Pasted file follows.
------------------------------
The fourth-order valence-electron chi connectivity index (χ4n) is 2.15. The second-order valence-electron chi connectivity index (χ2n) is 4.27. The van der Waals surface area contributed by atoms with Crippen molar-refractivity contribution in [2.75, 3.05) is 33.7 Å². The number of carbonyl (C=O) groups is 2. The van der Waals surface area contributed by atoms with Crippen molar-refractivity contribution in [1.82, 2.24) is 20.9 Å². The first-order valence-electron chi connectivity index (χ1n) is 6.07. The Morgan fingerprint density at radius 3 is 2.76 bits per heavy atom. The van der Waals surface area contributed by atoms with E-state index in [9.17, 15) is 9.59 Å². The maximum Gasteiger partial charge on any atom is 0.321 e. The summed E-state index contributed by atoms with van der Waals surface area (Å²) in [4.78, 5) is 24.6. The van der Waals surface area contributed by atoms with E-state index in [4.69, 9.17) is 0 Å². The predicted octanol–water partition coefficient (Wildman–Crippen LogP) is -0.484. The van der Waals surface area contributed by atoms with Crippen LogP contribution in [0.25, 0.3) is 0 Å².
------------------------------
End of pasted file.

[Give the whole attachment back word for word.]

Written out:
The fourth-order valence-electron chi connectivity index (χ4n) is 2.15. The second-order valence-electron chi connectivity index (χ2n) is 4.27. The van der Waals surface area contributed by atoms with Crippen molar-refractivity contribution in [2.75, 3.05) is 33.7 Å². The number of carbonyl (C=O) groups is 2. The van der Waals surface area contributed by atoms with Crippen molar-refractivity contribution in [1.82, 2.24) is 20.9 Å². The first-order valence-electron chi connectivity index (χ1n) is 6.07. The Morgan fingerprint density at radius 3 is 2.76 bits per heavy atom. The van der Waals surface area contributed by atoms with E-state index in [9.17, 15) is 9.59 Å². The maximum Gasteiger partial charge on any atom is 0.321 e. The summed E-state index contributed by atoms with van der Waals surface area (Å²) in [4.78, 5) is 24.6. The van der Waals surface area contributed by atoms with E-state index in [4.69, 9.17) is 0 Å². The predicted octanol–water partition coefficient (Wildman–Crippen LogP) is -0.484. The van der Waals surface area contributed by atoms with Crippen LogP contribution in [0.25, 0.3) is 0 Å².